If you overheard someone say that by giving three doses of a vaccine during adolescence, cancer could be prevented, you might think they were talking about a movie. But what you heard is not science fiction, nor is it a dream. This is reality!
In fact, there are two vaccines available in the United States to prevent cancer: the hepatitis B vaccine and the human papillomavirus (HPV) vaccine. The hepatitis B vaccine, given to infants in the first months of life, prevents liver cancer. Since its availability in 1984, the number of new liver cancer cases and deaths due to hepatitis B infections has substantially declined in countries like the U.S. that broadly disseminate the vaccine. This success story is due to the combination of two factors: the availability of a highly effective vaccine and the vaccination of the majority of children.
What about the relatively newer HPV vaccine licensed in 2006? HPV is a very common infection; about 80 percent of men and women have been infected at some point in their lifetime. Nearly 80 million Americans, or 1 in 4, are HPV positive. Although most HPV infections do not progress to cancer, there are no methods to predict who among us will develop cancer following an HPV infection. HPV causes cervical, vulvar and vaginal cancers in women, penile cancer in men, and anal and oral cancers in men and women. Like hepatitis B, and viruses that cause childhood illnesses such as measles, the HPV virus can be prevented with vaccines. Like measles and hepatitis B, the vaccine is best given prior to first exposure to the virus as it works by preventing infection. The HPV vaccine is given in three doses over a six-month period and has the potential to prevent up to six cancers from developing. Like the hepatitis B vaccine, the HPV vaccine is safe and highly effective, prompting the World Health Organization, the U.S. Preventive Task Force, the Centers for Disease Control and Prevention and several medical societies, most prominently, the American Academy of Pediatrics, to strongly endorse universal HPV vaccination of male and female adolescents.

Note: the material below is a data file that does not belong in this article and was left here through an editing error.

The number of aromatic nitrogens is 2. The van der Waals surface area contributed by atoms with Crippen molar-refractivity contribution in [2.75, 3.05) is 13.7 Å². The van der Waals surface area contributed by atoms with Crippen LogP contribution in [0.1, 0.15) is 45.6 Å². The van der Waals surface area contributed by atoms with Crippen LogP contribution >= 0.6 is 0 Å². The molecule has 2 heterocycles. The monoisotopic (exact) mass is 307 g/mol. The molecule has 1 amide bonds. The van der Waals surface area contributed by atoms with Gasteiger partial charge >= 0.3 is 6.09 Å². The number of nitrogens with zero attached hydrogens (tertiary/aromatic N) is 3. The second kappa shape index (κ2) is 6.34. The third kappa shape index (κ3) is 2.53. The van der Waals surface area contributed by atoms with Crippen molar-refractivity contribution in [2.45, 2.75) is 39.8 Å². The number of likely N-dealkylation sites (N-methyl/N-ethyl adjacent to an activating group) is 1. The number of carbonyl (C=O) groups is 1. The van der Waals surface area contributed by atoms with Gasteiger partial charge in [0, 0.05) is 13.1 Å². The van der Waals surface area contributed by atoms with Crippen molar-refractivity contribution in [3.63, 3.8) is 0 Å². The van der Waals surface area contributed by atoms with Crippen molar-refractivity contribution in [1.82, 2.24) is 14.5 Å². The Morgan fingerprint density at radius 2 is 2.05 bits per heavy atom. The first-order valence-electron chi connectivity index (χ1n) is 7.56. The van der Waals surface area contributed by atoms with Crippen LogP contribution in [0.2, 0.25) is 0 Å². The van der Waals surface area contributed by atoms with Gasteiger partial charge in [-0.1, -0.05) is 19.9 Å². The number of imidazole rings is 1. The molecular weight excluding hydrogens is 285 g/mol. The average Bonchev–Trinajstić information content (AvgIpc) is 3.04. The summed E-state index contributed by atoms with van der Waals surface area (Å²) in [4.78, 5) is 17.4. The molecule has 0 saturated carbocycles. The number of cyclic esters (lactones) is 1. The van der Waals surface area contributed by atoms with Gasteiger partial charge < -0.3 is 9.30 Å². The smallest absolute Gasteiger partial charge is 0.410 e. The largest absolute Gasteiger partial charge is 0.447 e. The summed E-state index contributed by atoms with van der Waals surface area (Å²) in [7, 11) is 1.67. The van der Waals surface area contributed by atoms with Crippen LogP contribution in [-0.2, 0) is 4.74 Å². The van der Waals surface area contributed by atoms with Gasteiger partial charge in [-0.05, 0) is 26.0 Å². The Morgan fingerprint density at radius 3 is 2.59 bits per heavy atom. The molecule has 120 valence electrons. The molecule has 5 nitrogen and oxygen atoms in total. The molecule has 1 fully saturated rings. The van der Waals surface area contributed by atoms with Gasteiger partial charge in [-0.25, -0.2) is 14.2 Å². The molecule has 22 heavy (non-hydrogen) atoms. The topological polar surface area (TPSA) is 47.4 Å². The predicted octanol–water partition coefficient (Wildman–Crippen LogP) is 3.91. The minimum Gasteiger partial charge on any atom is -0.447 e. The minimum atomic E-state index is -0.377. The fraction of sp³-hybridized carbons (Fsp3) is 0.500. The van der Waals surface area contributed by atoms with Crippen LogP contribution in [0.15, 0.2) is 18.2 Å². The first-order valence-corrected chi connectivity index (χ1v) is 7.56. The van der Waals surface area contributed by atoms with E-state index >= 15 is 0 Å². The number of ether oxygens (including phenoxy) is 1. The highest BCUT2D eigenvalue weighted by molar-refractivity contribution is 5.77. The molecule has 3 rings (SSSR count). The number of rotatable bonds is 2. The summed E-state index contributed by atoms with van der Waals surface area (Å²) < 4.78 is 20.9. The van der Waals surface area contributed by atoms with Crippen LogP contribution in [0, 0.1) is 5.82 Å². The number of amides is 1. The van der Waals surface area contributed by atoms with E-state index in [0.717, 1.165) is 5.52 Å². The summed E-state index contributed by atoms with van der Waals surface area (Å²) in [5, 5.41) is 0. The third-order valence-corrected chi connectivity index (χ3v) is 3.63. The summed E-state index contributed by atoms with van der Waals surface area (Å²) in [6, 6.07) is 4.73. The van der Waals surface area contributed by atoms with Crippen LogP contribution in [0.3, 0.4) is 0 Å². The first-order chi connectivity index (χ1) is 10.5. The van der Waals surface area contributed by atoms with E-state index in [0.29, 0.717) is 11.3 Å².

Experts agree that the optimal age for HPV vaccination is between 11 and 12, but they also support the benefits of vaccinating as early as 9 and up to 26 for all females and 21 for males. The majority of health plans cover HPV vaccination, and for families with no or limited insurance coverage the vaccine is available at no cost to their children through the national Vaccines for Children Program.
For many of the cancers HPV causes, we have no other methods of prevention and few options for early detection. For example, for the sub-set of oral cancers caused by HPV (oropharyngeal cancer) we have no screening tests to identify these cancers at earlier, more treatable stages. Therefore, oropharyngeal cancers are usually diagnosed at a late stage, requiring intensive treatment that carries a high risk for serious complications and/or side effects that significantly reduce quality of life for patients. With timely vaccinations and completion of all needed doses in the majority of adolescent males and females, we could all but eliminate the HPV-related cancer experiences similar to how we have nearly eradicated measles. Just imagine: Near eradication of some cancers in future generations through vaccination.
Despite compelling evidence showing the safety, efficacy and public health benefits of the HPV vaccine for adolescents, only 33 percent of females in the U.S. have received the full HPV vaccine series, and less than 10 percent of males have been vaccinated. Unfortunately, the story in Florida is even grimmer, with only 25 percent of adolescent girls having been fully vaccinated against HPV. These rates are among the lowest in the country.
Having an effective vaccine in hand is half the battle in preventing cancer. If the vaccine does not get into the arms of adolescents, then the dream of preventing multiple cancers with one vaccine will not be achieved.
We at Moffitt Cancer Center, particularly our Center for Infection Research in Cancer, have joined forces with U.S. Rep. Kathy Castor, D-Tampa, to promote cancer prevention through HPV vaccination in Florida. The promise of eliminating multiple cancers with one vaccine can be achieved in our state. We each play a critical role in fulfilling this dream: health-care providers, researchers, policy makers, payors, families and community leaders working together to ensure future generations are protected against cancer. Unified, we can make this dream a reality by protecting our sons and daughters from cancer.
Anna R Giuliano, Ph.D, is director of the Center for Infection Research in Cancer at Moffitt Cancer Center in Tampa. Susan T. Vadaparampil, Ph.D, is an associate member of the Health and Behavior Program at Moffitt.